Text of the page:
Rates for 30-year fixed-rate mortgages with conforming loan balances ($417,000 or less) hit 4.64% just in time for Christmas, up from 3.59% in early May, and retail homebuyers – not private equity funds and sundry investors – have pulled back. The Mortgage Bankers Association’s Purchase Index dropped 11% below the same week last year – as interest costs paid by homeowners on these mortgages have jumped by nearly 30% in seven months [read…. The Multi-Pronged Mortgage Debacle Next Year (So Long, “Housing Recovery”).

It remains to be seen if the 3% yield on the 10-year Treasury was just a brief foray into utterly forbidden territory during thin holiday-season trading, a forgettable event with little impact and no long-term consequences, or if it was a sign of things to come when the Fed actually starts tapering its bond purchases, and when the cost of borrowing money for the longer term might be allowed to meander back up to where it would normally be in a less manipulated but saner economy.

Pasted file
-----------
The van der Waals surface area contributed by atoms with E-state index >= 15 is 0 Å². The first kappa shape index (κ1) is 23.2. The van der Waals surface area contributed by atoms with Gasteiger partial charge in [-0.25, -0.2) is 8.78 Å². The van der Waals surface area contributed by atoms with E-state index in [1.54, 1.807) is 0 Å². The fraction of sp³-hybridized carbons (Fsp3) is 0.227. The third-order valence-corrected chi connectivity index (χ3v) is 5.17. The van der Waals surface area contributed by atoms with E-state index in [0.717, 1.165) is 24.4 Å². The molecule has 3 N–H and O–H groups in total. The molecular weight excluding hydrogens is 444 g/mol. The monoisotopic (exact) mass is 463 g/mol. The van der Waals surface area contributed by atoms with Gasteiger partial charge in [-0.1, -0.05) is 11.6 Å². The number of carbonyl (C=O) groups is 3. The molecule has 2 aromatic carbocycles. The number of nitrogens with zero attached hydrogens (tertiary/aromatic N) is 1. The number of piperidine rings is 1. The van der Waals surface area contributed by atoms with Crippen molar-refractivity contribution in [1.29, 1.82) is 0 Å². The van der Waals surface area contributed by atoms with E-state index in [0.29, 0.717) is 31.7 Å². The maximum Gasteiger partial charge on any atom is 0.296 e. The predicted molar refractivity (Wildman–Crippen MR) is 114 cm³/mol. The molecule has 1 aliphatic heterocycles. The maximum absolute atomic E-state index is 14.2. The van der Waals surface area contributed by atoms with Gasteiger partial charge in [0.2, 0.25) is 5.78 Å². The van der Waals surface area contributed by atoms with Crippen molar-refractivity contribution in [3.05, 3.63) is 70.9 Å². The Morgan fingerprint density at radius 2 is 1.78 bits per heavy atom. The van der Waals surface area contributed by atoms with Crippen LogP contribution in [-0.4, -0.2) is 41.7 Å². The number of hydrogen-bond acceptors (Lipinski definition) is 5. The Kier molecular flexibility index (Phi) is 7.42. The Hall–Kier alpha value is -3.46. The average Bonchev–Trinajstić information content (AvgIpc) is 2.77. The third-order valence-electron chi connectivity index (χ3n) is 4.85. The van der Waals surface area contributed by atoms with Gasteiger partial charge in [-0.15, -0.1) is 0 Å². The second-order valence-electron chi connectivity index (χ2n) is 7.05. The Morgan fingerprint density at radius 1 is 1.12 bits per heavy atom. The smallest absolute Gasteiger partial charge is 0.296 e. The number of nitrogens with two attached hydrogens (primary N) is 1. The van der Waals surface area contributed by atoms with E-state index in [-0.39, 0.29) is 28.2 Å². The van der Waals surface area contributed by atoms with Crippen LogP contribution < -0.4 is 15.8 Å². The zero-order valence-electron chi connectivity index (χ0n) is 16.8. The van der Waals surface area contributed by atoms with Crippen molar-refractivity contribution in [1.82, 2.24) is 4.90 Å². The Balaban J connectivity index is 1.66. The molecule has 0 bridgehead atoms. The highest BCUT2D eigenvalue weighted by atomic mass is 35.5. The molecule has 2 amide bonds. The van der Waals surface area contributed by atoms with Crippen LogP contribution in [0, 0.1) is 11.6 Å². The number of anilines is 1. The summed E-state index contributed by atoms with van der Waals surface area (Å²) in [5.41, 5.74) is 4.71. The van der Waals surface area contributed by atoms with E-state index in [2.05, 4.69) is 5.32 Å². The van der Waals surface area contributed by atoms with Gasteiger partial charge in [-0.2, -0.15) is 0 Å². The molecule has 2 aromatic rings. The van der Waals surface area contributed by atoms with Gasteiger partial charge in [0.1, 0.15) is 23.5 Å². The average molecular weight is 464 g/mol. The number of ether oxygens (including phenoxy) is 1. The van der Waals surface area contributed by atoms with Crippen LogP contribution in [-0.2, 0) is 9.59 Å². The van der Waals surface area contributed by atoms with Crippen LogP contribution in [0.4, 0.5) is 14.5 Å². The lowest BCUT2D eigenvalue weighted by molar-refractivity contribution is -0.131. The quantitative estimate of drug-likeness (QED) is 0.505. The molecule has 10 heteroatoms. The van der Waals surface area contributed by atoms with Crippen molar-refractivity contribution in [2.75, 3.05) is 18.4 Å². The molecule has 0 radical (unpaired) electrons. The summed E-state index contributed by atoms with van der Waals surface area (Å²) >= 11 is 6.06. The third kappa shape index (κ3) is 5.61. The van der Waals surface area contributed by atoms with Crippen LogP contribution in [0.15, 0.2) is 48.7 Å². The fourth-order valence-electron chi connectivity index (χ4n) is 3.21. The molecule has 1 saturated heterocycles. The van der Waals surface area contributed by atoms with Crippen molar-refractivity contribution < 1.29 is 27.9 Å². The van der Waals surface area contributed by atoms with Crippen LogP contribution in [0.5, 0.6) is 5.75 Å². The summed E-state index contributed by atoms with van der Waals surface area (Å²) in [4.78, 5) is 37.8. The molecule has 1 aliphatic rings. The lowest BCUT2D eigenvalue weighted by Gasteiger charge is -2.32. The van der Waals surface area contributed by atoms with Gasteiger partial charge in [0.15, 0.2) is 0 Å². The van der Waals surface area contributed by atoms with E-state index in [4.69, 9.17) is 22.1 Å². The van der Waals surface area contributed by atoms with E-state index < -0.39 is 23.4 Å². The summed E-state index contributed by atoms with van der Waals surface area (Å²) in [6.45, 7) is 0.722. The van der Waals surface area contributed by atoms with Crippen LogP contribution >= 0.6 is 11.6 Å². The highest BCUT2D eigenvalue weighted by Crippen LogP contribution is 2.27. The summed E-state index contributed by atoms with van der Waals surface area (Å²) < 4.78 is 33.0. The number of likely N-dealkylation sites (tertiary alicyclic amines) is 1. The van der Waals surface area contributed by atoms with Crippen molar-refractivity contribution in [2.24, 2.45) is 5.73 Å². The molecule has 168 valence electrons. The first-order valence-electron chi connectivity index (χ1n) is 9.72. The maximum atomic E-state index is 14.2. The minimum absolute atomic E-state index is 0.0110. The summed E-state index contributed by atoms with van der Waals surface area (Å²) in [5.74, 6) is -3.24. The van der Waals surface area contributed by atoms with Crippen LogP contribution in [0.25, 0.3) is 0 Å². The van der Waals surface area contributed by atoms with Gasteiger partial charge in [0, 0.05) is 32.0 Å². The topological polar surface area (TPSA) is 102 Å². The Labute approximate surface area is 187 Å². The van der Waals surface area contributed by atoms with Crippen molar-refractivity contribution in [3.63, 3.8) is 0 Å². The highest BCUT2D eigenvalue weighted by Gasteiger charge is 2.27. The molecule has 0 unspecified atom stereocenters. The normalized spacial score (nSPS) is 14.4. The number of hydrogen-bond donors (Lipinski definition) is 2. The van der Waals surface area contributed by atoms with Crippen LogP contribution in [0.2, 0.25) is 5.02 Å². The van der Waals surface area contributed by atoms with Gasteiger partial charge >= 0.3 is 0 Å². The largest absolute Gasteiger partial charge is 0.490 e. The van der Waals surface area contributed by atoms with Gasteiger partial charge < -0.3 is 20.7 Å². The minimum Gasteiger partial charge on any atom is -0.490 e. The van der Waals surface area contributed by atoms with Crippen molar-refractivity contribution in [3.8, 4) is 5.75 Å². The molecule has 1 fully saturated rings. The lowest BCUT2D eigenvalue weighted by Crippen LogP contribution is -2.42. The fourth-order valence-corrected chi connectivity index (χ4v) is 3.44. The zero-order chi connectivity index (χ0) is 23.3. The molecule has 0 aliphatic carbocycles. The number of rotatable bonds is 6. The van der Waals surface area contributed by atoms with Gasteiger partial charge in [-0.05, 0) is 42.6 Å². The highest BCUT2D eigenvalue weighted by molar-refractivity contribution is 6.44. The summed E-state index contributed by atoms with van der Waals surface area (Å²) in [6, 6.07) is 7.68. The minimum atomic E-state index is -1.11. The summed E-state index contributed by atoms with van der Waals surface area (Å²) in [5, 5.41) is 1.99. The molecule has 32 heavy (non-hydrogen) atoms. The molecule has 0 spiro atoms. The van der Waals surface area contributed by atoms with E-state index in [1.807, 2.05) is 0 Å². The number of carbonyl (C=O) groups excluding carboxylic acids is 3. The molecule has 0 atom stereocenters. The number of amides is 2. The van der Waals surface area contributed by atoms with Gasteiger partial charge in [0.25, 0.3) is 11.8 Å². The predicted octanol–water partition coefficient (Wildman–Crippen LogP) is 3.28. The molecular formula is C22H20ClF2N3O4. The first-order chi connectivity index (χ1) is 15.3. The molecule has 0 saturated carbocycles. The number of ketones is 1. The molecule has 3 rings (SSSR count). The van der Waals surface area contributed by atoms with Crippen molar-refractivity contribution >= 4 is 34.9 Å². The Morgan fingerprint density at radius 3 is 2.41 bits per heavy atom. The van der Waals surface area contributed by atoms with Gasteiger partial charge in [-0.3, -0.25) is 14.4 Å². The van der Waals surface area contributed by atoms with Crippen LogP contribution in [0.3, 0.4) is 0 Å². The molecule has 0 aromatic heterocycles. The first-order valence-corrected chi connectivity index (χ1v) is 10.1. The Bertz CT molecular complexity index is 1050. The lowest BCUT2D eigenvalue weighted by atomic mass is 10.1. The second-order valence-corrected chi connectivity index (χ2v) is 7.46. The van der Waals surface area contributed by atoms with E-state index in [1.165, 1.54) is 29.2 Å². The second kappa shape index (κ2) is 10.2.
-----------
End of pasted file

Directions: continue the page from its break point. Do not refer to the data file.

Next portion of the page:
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  1. Ben Johannson

    All the Fed has to do is announce an unlimited bid for bonds at a lower rate/higher price, and long term rates will fall to that level even with no QE. However the geniuses at the Fed don’t seem to be aware of this.

    1. Woody in Florida

      Yes….but isn’t that just another form of QE when the Fed buys U.S. Treasury Bonds? Remember…. they are trying to stop buying things. When they buy stuff it is with money they just created from nothing which increases the money supply. They want to prove that they have created enough money for the economy to power itself without the Fed being the “Purchaser of Last Resort”.

      1. digi_owl

        Until that money reach the pockets and accounts of the working people walking the streets, not going to happen. Right now it is only doing the rounds in bank and finance corporation accounts. And those have little needs for consumables outside of whatever oversized tastes their employees have developed.

      2. Ben Johannson